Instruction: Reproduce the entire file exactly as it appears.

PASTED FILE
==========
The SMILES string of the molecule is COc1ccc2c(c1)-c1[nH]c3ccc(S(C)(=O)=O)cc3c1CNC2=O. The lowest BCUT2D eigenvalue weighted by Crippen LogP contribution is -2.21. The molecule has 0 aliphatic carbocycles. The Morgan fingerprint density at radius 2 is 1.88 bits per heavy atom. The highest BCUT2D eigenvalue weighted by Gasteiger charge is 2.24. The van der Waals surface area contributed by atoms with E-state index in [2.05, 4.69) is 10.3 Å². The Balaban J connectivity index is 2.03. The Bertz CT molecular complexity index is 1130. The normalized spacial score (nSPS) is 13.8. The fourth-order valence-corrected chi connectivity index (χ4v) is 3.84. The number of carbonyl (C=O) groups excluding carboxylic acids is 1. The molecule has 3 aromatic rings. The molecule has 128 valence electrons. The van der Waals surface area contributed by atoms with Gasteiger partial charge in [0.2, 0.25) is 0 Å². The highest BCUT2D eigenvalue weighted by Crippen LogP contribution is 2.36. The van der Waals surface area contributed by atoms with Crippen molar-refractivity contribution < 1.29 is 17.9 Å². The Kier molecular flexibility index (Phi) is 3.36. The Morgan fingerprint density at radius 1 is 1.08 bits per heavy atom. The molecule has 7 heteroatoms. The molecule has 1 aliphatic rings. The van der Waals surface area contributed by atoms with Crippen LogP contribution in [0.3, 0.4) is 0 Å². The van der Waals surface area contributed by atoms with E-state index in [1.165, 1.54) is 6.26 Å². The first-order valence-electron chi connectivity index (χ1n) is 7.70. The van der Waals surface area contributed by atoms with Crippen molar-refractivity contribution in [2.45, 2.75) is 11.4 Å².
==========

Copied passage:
The SMILES string of the molecule is COc1ccc2c(c1)-c1[nH]c3ccc(S(C)(=O)=O)cc3c1CNC2=O. The lowest BCUT2D eigenvalue weighted by Crippen LogP contribution is -2.21. The molecule has 0 aliphatic carbocycles. The Morgan fingerprint density at radius 2 is 1.88 bits per heavy atom. The highest BCUT2D eigenvalue weighted by Gasteiger charge is 2.24. The van der Waals surface area contributed by atoms with E-state index in [2.05, 4.69) is 10.3 Å². The Balaban J connectivity index is 2.03. The Bertz CT molecular complexity index is 1130. The normalized spacial score (nSPS) is 13.8. The fourth-order valence-corrected chi connectivity index (χ4v) is 3.84. The number of carbonyl (C=O) groups excluding carboxylic acids is 1. The molecule has 3 aromatic rings. The molecule has 128 valence electrons. The van der Waals surface area contributed by atoms with Gasteiger partial charge in [0.2, 0.25) is 0 Å². The highest BCUT2D eigenvalue weighted by Crippen LogP contribution is 2.36. The van der Waals surface area contributed by atoms with Crippen molar-refractivity contribution < 1.29 is 17.9 Å². The Kier molecular flexibility index (Phi) is 3.36. The Morgan fingerprint density at radius 1 is 1.08 bits per heavy atom. The molecule has 7 heteroatoms. The molecule has 1 aliphatic rings. The van der Waals surface area contributed by atoms with Crippen LogP contribution in [0.3, 0.4) is 0 Å². The van der Waals surface area contributed by atoms with E-state index in [1.165, 1.54) is 6.26 Å². The first-order valence-electron chi connectivity index (χ1n) is 7.70. The van der Waals surface area contributed by atoms with Crippen molar-refractivity contribution in [2.45, 2.75) is 11.4 Å².